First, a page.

Going Global: New Pathways for Adolescents and Emerging Adults in a Changing World


Lene Arnett Jensen or Jeffrey Jensen Arnett, Clark University, Department of Psychology, 950 Main Street, Worcester, MA 01610 [e-mails: LJensen@ClarkU.edu, Arnett@JeffreyArnett.com].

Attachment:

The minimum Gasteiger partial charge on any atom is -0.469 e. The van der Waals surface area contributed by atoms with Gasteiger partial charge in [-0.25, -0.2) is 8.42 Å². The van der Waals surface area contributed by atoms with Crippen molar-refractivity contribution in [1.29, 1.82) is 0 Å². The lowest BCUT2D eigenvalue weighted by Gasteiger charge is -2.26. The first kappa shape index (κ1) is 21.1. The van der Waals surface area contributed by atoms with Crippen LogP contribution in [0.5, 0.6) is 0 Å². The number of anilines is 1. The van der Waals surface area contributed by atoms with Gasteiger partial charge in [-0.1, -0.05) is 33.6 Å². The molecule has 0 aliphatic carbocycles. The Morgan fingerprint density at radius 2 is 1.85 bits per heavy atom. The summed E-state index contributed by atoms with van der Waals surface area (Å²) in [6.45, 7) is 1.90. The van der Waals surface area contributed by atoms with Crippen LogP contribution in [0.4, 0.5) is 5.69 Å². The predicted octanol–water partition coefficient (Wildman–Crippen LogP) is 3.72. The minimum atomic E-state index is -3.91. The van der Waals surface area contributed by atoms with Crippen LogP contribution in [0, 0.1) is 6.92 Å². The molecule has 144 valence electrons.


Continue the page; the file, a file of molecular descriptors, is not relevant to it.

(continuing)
This article reviews theory and research on the implications of globalization for cultural identity formation in adolescence (ages 10–18) and emerging adulthood (ages 18–29). Theories of immigrant acculturation are extended to globalization to demonstrate how adolescent and emerging adult cultural identity development follows a variety of pathways in a global world. The article includes a discussion of how this opening up of plural developmental pathways comes with risks and opportunities. Here, cultural identity confusion, civic involvement, and gender equality are discussed.